I have made it a rule, in the past 5 or so years of my life, never to say no to interesting opportunities if I can at all help it. Thus, thanks to Mr. Menace, I was recently fortunate enough to attend a very special seminar on sake. Not only was it conducted by John Gaunter, one of the foremost non-Japanese experts on sake, it was held here:
That’s the home of the Boston Consul-General of Japan, Takeshi Hikihara!
The purpose of the seminar was to learn more about and taste a variety of high-end sake – to show that even with all of the recent tragedies Japan has gone through, they are still creating fantastic, safe, high-quality products. In addition to the immediate problems caused by the earthquake and subsequent tsunami, Japan is forced to struggle with consumers who may be fearful that their exports have been exposed to harmful radiation from the affected nuclear reactors. This was a chance to show that this is not only not true, but that the sake creators are still making superior beverages. Meanwhile, Haruo Matsuzaki, chief of the sake export group who were involved in putting this event together, asked us to remember the passion of the sake-makers for their product.
Going into the seminar I knew very little about sake – I’ve had it once or twice in Japanese restaurants, but not in any structured or meaningful way. By the end of the brief talk I’d learned quite a bit, though Mr. Gaunter made quite clear that it was merely the tip of the sake iceberg. A few highlights:
1. Sake is brewed, a bit like beer, rather than fermented like wine is. Sake is made from rice, and rice is pure starch. Fermentation requires sugar to work, so some of that starch must be broken down.
2. However, unlike beer, where the starch is broken down into sugar, and then, in a whole different step, fermented, sake has this break down and fermentation happening at the same time. This is accomplished by infecting some of the rice with a special kind of mold, called koji. Because both of these things happen simultaneously, sake’s alcohol content is naturally higher than that of beer and wine, usually around 16%.
3. Most sake is not aged. About 90% is meant to be consumed a few months after brewing. There are a few notable exceptions, however. That said, even these are not cellared as long as certain wines or spirits.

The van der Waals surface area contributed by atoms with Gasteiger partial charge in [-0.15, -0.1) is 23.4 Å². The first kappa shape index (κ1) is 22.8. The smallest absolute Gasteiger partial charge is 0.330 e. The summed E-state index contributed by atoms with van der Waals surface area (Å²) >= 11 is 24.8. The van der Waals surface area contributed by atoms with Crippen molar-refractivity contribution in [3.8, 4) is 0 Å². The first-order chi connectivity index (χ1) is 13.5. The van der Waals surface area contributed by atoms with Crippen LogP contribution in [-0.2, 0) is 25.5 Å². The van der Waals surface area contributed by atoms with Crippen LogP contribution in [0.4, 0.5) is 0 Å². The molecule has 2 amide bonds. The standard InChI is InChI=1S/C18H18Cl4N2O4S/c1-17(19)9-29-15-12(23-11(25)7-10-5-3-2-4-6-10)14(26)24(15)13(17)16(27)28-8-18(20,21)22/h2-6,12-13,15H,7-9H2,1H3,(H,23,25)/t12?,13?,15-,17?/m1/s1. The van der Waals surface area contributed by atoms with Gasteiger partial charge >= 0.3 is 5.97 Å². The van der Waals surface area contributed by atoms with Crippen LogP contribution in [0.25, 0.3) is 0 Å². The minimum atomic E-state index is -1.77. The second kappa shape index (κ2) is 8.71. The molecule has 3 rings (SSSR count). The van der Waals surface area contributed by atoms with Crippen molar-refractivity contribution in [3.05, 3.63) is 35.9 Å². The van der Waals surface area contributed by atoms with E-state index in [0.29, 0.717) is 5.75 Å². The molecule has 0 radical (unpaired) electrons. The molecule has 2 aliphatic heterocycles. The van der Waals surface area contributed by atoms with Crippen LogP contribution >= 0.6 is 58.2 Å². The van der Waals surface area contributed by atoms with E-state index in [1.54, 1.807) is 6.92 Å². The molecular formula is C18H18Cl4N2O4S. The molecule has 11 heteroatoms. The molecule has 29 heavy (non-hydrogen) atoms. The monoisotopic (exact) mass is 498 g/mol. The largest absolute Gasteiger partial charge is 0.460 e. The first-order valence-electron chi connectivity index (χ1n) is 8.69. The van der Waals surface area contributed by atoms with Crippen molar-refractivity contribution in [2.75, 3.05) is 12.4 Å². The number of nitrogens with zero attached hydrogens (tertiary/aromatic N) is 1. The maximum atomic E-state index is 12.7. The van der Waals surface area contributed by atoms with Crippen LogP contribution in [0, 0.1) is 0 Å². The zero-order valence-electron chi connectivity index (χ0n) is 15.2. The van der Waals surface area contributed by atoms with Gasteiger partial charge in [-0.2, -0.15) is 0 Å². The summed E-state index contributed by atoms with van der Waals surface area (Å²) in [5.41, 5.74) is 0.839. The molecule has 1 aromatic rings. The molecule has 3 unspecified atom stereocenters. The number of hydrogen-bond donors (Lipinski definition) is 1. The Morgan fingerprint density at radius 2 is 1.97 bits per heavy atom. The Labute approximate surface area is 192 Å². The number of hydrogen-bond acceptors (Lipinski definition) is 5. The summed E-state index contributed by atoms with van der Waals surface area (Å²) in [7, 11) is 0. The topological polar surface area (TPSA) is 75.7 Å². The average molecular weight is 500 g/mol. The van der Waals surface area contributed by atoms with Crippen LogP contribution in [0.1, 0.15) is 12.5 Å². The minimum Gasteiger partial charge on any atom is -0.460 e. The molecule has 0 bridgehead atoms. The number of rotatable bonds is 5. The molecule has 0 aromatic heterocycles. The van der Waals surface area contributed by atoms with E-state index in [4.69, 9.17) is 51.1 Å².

4. To a degree, sake quality correlates with sake price. This is because the three tricks to better sake are better rice, rice that is highly polished (meaning you are losing quite a bit of the grain) and is more time-consuming to make. All of these factors lead to more expensive sake.
5. The catch-all phrase for the top four grades of sake is “ginjo.” While only 7% of sake available fits into this category, this is the premium grade product. It further breaks down into six different styles that are primarily differentiated by how much the rice is polished, whether amendments such as additional water or alcohol are allowed, and how it is brewed, but the term “ginjo” will at least get you to the quality sake.
Gaunter’s main point was that to enjoy sake, one doesn’t need to know everything about sake and its rich history – one must simply drink it and enjoy it. He also pointed out that it went well with food of all kinds, and the Consulate did not disappoint in this regard.
This was the “light buffet” prepared for our tasting pleasure.
As you can see, it involved dishes of both Asian and Western pedigree.
Truly, it was the most complicated “light buffet” I’ve ever seen. Usually those words describe some salad and over-rare roast beef.
My sake-tasting partner and I elected to eat lunch before embarking on the rest of our sake journey, since we had up to 20 to get through, and, as mentioned, the alcohol content of sake is quite high. We also vowed to do a considerable amount of tasting and spitting, a practice that is just good sense if you want to maintain your dignity in the Japanese Consul-General’s home.
Everything was outstanding. A gentleman from Harvard’s Japanese Studies department informed me that the house chef made his own pickles, which were delightful, and the spring rolls were a revelation. Armed with this base I commenced to tasting.
To a palate informed by beer, wine, and cocktails, sake is a nearly alien beverage experience. The flavor is light and very floral, yet hot from the high alcohol content.
The bulk of the others had peach, melon, and lychee notes to me. One of my favorites was the Akita Seishu Company’s Dewatsuru “Sakura Emaki” – a sake made with ko-dai-mai rice. The rice is red, and the sake produced from it is a lovely pale pink:
Packaging and naming seemed very important. Most of the bottles were gorgeous, with elaborate names like “Heaven’s Door” and “Bride of the Fox.” This manufacturer, Takasago, has a claim to fame in it’s “ice dome” – an igloo-style structure in which it brews its sake:
It was a fantastic day, and a wonderful opportunity to learn more about a spirit I hadn’t really understood. I learned a lot, had amazing food, and all in a gorgeous setting. Here’s to saying yes!